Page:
Shorebirds in the Prairies and the Value of Being in the Same Place Twice

In late May 2016, Brad Winn, Brian Harrington, and I hosted a Shorebird Ecology, Conservation, and Habitat Management workshop in Chaplin, Saskatchewan, in collaboration with Nature Saskatchewan, the Chaplin Nature Centre, and the University of Saskatchewan.  While we were there, the flock of Red Knots and Black-bellied Plovers were restless—it felt as though the slightest change in wind direction would send them aloft on the next breeze up to the arctic breeding grounds.

ed Knot and Black-bellied Plover

A flock of Red Knot and Black-bellied Plover roost at Reed Lake, Saskatchewan


As each day passed, the number of arctic-breeding shorebirds in Saskatchewan dwindled as the tundra continued to beckon them on their journey northward. Among the 450 Red Knots we encountered, we sighted two birds with colored flags on their upper legs. Both birds had been flagged by David Newstead of the Coastal Bend Bays and Estuaries Program in coastal Texas, highlighting the connectivity between the central coast of the United States and inland lakes and wetlands in the prairie pothole region of the northern United States and Canada.

For some species, Saskatchewan is the breeding area. Some of the locally breeding shorebirds include Wilson’s Snipe, Willet, Upland Sandpiper, American Avocet, and Marbled Godwit. They reminded us each day of their intent with their courtship flights, alarm calls, and by feigning broken wings to deter us away from their nests.


A pair of Upland Sandpiper forage along the edges of Chaplin Lake, Saskatchewan.

A pair of Upland Sandpiper forage along the edges of Chaplin Lake, Saskatchewan.

A Wilson’s Snipe calls to its mate.

A Wilson’s Snipe calls to its mate.


Our shorebird workshops featured field excursions and discussions that were focused on the Chaplin, Old Wives, and Reed Lake Western Hemisphere Shorebird Reserve Network Site, but also included discussions about conservation across the Canadian prairie. The 35 workshop participants came from all three Prairie Provinces (Alberta, Manitoba, and Saskatchewan) and included University professors and students as well as biologists and land managers from non-profits, provincial and federal agencies, and private consultants.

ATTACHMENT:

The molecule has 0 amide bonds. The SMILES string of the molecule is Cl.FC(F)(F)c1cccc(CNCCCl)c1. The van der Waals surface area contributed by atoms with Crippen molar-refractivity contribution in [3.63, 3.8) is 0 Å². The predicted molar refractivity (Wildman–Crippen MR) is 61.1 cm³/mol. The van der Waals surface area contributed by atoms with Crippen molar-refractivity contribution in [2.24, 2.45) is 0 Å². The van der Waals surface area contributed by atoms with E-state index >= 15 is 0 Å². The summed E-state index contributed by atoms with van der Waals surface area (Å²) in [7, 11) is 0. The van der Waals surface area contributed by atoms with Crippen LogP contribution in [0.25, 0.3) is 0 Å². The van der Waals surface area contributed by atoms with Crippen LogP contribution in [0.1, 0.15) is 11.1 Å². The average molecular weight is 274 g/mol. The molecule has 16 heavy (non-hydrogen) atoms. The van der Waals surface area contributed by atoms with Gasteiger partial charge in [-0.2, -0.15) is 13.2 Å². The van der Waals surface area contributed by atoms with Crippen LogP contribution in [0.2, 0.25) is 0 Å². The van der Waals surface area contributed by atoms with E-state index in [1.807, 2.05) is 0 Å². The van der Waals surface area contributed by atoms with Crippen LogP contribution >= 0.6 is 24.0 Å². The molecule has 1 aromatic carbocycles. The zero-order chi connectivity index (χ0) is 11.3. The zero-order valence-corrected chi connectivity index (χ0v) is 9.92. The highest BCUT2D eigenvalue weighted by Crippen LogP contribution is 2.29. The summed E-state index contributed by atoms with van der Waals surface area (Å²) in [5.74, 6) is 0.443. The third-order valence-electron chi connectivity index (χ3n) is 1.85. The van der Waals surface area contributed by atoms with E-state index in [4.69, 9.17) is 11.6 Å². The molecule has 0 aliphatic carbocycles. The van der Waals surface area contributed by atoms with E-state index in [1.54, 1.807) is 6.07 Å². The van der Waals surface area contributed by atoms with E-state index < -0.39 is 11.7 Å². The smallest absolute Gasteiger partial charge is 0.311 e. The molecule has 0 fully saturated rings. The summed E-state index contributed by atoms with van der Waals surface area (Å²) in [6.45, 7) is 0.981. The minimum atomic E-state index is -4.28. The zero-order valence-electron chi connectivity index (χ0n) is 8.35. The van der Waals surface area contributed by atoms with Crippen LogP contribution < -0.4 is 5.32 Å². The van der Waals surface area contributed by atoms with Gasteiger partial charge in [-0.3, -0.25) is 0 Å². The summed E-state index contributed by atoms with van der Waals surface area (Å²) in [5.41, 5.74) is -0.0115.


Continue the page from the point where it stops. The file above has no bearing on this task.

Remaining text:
The 2016 workshop participants visit Reed Lake, Saskatchewan.

The 2016 workshop participants visit Reed Lake, Saskatchewan.


Among the group were seven individuals that Brian Harrington had met before. In May of 1999, they had attended a first-of-its-kind shorebird workshop in the Canadian prairies that Brian had collaborated with local partners to hold at the recently designated Western Hemisphere Shorebird Reserve Network Site. Today, each of the returning workshop participants plays a significant role in bird conservation. It was a pleasure to meet them and to talk with a few about their experiences since the last workshop and their motivation to attend another workshop years later.


From left to right: Brian Harrington and returning workshop participants Michael Barr, Barbara Hanbidge, Jordan Ignatiuk, Clem Millar, Lori Wilson, Alan Smith, and Andrew Hak.

From left to right: Brian Harrington and returning workshop participants Michael Barr, Barbara Hanbidge, Jordan Ignatiuk, Clem Millar, Lori Wilson, Alan Smith, and Andrew Hak.


Michael Barr attended the 1999 shorebird workshop as an avid bird enthusiast and Ducks Unlimited Canada biologist after working with Environment Canada to lead the charge on the nomination of Beaverhill Lake as a WHSRN site, the first and only in Alberta. Michael says he came to the 2016 workshop to reinvigorate and “up his shorebird game.” In his current capacity as the North American Waterfowl Management Plan Coordinator in Alberta, Michael says he is in a position to elevate shorebird conservation and to help move people to action. Michael stated that the workshop had made him re-inspired by shorebirds and that “Manomet brings the needed energy and gravity of the status of shorebirds to managers and biologists through their workshops.”

Barbara Hanbidge had never seen a Red Knot before her attendance at the 1999 workshop. She said the workshop gave her the skills to identify shorebirds and recognize their habitats. Since then, Barbara has influenced wetland management in ways that benefit shorebirds in Saskatchewan throughout her career with Ducks Unlimited Canada—an important contribution given that the province is losing 10,000 acres of wetlands each year. Barbara says she returned for a second workshop in 2016 to learn more and to stay connected with the latest in shorebird conservation efforts. Today, Barbara is a Provincial Policy Specialist in Saskatchewan and a longtime resident near Chaplin Lake. After the workshop in 1999, Barbara introduced her family to shorebirds through the Chaplin Nature Centre, including her 96 year-old mother-in-law who had lived her entire life in the region, but had never known that these international travelers (shorebirds) were right in her own backyard.